Computers and new information technology are used excessively in today's business world – even in the more 'softer' areas such as Human Resources. Academic research on these areas has also increased remarkably. However, in social psychology research on new technologies and user attitudes is basically non-existent. This study introduces an important current topic, the intranet, as a form of organizational communication, and discusses its use and possibilities in Human Resources Department's communication, as well as in communication in general. The study concentrates on finding out the relationships between intranet use and intranet attitudes, specifically studying use of Human Resources intranet pages and attitudes towards them. Another important factor in the research was culture. It was studied by using Hofstede's cultural dimensions, masculinity and power distance, to see whether they are related to intranet use and/or attitudes. The purpose of the study is to help the company to develop the existing HR communication systems to answer organization's needs. The study was conducted by a quantitative questionnaire in Neste Chemicals Oy, an international, Finnish-based chemicals company. The results have been analyzed statistically using mainly ANOVA and t-test, concentrating on finding out the differences between groups. The study found that intranet was used frequently among all the personnel, although significant differences between positions and locations were found. Intranet attitudes and use were found to be strongly linked to one another, both on general level and regarding HR intranet pages. Culture was also found to be related to intranet use and attitudes as well as to openness of communication. However, a concern of many respondents regarding intranet use was that it should not be forgotten that personal service is still needed - and wanted. Most important references: Hofstede, Geert. (1994). Cultures and Organizations. Software of the Mind. Intercultural Cooperation and Its Importance for Survival. London: Harper Collins Business. Hofstede, Geert. (1984). Culture's Consequences. International Differences in Work-Related Values. Beverly Hills: Sage.
  • Rekola, Mika; Nippala, Jaakko; Tynjälä, Päivi; Virtanen, Anne V. (2018)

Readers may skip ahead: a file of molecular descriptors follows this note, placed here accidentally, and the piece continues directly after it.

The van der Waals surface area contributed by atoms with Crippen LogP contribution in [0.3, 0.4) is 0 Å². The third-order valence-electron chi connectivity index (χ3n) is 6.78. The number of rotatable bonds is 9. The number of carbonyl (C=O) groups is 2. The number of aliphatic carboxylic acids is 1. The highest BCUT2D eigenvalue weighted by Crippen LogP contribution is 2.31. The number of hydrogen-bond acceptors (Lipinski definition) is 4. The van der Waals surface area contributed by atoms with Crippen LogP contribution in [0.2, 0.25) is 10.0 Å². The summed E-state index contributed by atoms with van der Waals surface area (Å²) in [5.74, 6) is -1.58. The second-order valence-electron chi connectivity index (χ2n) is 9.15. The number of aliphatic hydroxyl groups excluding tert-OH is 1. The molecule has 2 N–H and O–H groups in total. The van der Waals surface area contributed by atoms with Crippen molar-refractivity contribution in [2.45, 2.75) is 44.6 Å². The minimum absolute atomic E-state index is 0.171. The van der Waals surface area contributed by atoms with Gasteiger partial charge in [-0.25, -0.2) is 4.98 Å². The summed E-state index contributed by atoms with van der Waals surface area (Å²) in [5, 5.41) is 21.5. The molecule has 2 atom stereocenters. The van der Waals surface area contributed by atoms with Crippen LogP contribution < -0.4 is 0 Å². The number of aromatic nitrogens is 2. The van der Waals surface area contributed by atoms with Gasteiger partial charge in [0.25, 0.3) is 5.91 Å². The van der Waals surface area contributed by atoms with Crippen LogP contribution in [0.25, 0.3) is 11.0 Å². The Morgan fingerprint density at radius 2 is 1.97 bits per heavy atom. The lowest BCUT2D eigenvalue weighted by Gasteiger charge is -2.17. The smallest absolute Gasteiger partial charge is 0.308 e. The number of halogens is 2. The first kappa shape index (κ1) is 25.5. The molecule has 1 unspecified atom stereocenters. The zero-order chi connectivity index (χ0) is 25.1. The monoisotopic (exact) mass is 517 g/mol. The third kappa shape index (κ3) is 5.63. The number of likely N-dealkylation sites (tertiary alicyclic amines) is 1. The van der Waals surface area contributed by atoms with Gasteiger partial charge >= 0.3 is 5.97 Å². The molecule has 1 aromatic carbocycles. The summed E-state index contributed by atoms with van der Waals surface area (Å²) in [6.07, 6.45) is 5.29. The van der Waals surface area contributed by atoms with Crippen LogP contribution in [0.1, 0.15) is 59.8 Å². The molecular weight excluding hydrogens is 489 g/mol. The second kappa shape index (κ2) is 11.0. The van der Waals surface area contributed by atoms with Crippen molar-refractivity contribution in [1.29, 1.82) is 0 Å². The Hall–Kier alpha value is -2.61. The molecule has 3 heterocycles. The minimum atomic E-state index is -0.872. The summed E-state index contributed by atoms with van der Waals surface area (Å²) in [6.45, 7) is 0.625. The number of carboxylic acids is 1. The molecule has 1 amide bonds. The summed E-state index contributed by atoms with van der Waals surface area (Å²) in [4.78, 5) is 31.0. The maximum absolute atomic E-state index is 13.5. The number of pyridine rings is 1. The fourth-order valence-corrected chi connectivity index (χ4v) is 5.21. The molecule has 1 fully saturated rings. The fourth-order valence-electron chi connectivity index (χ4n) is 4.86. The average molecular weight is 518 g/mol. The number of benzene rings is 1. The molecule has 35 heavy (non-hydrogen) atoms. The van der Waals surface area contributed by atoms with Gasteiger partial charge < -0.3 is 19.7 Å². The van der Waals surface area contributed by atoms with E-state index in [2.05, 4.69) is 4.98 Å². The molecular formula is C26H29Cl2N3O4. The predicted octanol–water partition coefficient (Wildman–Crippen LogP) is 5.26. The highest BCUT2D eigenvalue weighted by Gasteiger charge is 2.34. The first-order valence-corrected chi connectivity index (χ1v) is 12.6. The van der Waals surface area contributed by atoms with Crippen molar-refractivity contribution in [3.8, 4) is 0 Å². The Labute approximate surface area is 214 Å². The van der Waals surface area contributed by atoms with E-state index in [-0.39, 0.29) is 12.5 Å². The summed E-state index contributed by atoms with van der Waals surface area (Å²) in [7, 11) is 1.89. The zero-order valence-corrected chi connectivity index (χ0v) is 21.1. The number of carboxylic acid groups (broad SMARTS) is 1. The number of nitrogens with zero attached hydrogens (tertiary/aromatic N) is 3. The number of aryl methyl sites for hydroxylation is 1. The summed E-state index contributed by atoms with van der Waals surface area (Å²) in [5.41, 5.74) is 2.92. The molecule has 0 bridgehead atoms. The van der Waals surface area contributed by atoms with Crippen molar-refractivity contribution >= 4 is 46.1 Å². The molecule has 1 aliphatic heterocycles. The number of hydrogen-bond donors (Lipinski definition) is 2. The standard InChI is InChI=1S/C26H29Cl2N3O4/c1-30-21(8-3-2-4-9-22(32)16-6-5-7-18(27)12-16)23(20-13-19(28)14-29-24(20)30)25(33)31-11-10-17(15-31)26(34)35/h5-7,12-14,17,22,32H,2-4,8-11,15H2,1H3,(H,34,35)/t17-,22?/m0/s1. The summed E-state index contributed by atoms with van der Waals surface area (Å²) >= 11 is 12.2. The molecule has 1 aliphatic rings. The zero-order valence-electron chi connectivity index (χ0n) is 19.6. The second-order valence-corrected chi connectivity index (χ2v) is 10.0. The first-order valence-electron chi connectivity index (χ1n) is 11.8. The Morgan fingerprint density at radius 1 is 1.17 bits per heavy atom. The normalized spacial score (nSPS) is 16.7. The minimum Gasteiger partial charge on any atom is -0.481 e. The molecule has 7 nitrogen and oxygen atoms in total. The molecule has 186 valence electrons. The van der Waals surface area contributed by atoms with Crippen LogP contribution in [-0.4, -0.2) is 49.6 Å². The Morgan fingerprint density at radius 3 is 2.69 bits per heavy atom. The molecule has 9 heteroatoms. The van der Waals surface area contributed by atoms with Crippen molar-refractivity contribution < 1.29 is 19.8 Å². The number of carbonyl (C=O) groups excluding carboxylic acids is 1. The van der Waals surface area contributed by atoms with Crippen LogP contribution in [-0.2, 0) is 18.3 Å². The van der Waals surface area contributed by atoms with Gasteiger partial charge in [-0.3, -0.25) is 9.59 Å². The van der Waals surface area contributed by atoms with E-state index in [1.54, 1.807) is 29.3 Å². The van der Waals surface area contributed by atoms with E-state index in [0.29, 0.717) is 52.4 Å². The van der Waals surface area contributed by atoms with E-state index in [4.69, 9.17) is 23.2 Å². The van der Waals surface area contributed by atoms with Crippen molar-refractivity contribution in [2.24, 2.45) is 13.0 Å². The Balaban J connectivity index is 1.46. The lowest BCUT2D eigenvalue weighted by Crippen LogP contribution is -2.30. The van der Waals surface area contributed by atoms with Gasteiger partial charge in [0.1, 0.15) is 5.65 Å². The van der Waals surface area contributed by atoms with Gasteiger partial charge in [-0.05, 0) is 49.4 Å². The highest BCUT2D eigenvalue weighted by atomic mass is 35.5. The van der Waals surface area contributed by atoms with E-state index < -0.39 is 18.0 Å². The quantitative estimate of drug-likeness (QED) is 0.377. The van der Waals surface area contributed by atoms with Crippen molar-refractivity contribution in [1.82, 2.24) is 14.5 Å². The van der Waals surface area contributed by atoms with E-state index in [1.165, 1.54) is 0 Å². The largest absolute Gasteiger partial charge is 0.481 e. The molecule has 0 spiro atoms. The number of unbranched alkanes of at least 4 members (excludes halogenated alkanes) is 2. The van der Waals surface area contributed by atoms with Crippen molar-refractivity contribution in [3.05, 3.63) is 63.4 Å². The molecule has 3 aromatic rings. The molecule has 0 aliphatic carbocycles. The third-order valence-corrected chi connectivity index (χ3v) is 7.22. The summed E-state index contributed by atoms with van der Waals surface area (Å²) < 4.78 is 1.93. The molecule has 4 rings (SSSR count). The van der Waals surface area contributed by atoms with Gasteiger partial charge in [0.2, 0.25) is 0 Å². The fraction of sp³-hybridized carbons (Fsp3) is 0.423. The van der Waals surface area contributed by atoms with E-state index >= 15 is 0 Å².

This explorative study examined practices of competence modelling in the forest sector organisations and how organisations anticipate changes in competence needs in the future. Semi-structured in-depth interviews (n=10) were conducted amongst forest sector experts in Finland and data was analysed by thematic analysis. The findings showed that the practices of modelling competences were diverse, most frequently used ones being superior-subordinate review discussions and quantitative competence surveys. In addition to these formal systems, informal modelling, especially on the team level and in smaller companies was also frequent. Organisations used competence modelling for several human resources functions, such as appraisal, motivation and promotion of employees. Surprisingly hiring and compensation functions were not mentioned. Perceptions related to competence modelling were generally speaking positive. The most important challenges were the lack of further actions and sometimes the extraordinary burden to the employees. When anticipating the future, the experts interviewed mentioned several commonly recognised trends, e.g., development of information technology, fragmentation of working life and structural changes in labour markets. All these require more generic competences related to information processing and personal self-management, especially respondents highlighted the importance of self-awareness skills. It is concluded that several useful practices for competence modelling already exist and that present study provides a basis for further quantitative further study.
  • Allo, Mai (2004)
    We develop a model to analyse the interaction between science, technology and social welfare. In the model, there are three types of actor: a monopolistic firm, scientists choosing to work either in the firm or in the university, and quality-demanding consumers. Peer control institution of the university affects quality of science used by the firm as an input. Peer control affects the firm's costs as well. First we show that the effort level in the university is too low. Further, we show that the firm might be willing to employ more scientists if peer control in the university became stricter. We determine the conditions for both the direct and indirect welfare effects of peer control.